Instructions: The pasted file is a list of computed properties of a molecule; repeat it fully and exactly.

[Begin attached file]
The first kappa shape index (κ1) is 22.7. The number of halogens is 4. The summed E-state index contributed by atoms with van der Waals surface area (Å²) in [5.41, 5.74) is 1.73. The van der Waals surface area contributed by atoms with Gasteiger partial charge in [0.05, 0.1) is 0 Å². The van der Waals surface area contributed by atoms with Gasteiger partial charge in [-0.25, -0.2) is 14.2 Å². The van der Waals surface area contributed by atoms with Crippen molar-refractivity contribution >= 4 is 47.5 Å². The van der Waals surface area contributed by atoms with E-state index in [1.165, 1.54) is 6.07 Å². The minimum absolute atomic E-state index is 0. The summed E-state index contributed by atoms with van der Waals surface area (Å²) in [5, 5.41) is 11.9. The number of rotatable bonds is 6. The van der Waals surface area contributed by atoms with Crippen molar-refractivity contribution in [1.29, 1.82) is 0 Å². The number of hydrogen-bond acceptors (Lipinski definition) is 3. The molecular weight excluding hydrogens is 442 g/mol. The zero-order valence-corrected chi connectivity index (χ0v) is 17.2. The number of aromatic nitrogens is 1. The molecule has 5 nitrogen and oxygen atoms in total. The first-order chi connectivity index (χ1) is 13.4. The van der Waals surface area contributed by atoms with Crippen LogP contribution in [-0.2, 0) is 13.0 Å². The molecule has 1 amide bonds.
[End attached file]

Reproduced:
The first kappa shape index (κ1) is 22.7. The number of halogens is 4. The summed E-state index contributed by atoms with van der Waals surface area (Å²) in [5.41, 5.74) is 1.73. The van der Waals surface area contributed by atoms with Gasteiger partial charge in [0.05, 0.1) is 0 Å². The van der Waals surface area contributed by atoms with Gasteiger partial charge in [-0.25, -0.2) is 14.2 Å². The van der Waals surface area contributed by atoms with Crippen molar-refractivity contribution >= 4 is 47.5 Å². The van der Waals surface area contributed by atoms with E-state index in [1.165, 1.54) is 6.07 Å². The minimum absolute atomic E-state index is 0. The summed E-state index contributed by atoms with van der Waals surface area (Å²) in [5, 5.41) is 11.9. The number of rotatable bonds is 6. The van der Waals surface area contributed by atoms with Crippen molar-refractivity contribution in [1.29, 1.82) is 0 Å². The number of hydrogen-bond acceptors (Lipinski definition) is 3. The molecular weight excluding hydrogens is 442 g/mol. The zero-order valence-corrected chi connectivity index (χ0v) is 17.2. The number of aromatic nitrogens is 1. The molecule has 5 nitrogen and oxygen atoms in total. The first-order chi connectivity index (χ1) is 13.4. The van der Waals surface area contributed by atoms with Crippen LogP contribution in [-0.2, 0) is 13.0 Å². The molecule has 1 amide bonds.